If climate change is impacting your desire to have kids, you’re not alone
'It’s a human right to decide whether or not you want a child. It’s not a human right to drive an SUV or fly in planes.'
This can be one of the most anxiety-inducing questions out there for childless people, often asked at family gatherings by distant relatives or prodding parents. For as long this prying question has been asked, young adults have already been strapped with a whole bunch of anxieties, be it economic, political, job-related, and so on. But today’s potential parents have another ever-changing and unprecedented crisis looming over their heads: climate change.
We already know that climate change causes bounds of anxiety in some of today’s youth, but a new preprint in The Lancet also brings up a specific type of anxiety—whether or not to have kids amid some horrific climate change-induced disasters.
“I meet a lot of young girls who ask whether it’s still OK to have children,” 25-year-old climate activist Luisa Neubauer told the Guardian. “It’s a simple question, yet it tells so much about the climate reality we are living in.”
Why young people may be hesitant to have kids
According to this new research, which was led by psychologists from the University of Bath and still has to go through peer review, 40 percent of the 10,000 young people included in an international survey said they were hesitant to have kids in the future. This could be for one of a few reasons, says Matthew Schneider-Mayerson, an associate professor of environmental studies at Yale-NUS College in Singapore, who was not involved in the new study but has done research on eco-reproductive concerns—the first of which is “fears or concerns that one’s child will not have a good life.”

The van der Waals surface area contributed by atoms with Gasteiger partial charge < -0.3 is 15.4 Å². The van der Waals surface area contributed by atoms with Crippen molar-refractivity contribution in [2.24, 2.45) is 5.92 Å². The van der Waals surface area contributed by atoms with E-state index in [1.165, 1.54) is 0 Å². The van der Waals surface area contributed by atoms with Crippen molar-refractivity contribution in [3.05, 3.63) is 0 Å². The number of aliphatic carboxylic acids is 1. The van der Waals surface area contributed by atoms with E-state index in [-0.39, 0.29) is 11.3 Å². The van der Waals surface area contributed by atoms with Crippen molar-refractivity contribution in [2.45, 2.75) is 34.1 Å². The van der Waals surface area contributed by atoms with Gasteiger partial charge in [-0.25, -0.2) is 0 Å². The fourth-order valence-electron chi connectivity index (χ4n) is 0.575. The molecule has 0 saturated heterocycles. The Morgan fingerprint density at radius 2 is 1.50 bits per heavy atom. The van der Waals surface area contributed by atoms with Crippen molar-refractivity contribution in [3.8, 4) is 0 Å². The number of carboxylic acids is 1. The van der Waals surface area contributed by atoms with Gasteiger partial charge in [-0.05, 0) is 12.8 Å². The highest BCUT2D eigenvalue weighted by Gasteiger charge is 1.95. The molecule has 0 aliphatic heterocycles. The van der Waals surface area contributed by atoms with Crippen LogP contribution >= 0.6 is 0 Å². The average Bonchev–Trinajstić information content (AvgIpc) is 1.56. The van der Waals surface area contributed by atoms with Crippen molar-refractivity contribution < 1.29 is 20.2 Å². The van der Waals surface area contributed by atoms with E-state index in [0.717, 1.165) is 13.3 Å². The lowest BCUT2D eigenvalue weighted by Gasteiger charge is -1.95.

Considering the state of the planet right now, with increasingly dangerous weather and pollution, this isn’t an irrational fear. “People feel rightly scared that we aren’t on the right track,” says Kimberly Nicholas, an associate professor of sustainability science at Lund University in Sweden who was not involved in the new study. “Governments aren’t upholding their promises to reduce emissions fast enough.” In 2020, Schneider-Mayerson published a paper that showed that in 600 surveyed people between the ages of 27 to 45, 96 percent were either “very” or “extremely concerned” about how their kids would fare in a future marred by climate change.
[Related: Kids are suffering from climate anxiety. It’s time for adults to do something.]
Another reason, Schneider-Mayerson says, is the carbon footprint of raising a baby, which can be surprisingly significant. Nicholas and colleague Seth Wyne’s 2017 paper demonstrated how having a child in a developed country totals around 58.6 tons of CO2-equivalent emissions per year—the biggest long-term impact a person can make on the Earth’s climate. “Environmentalists have taken that very seriously and want to do everything they can, and so some of them are having smaller families or not having children at all,” Schneider-Mayerson adds.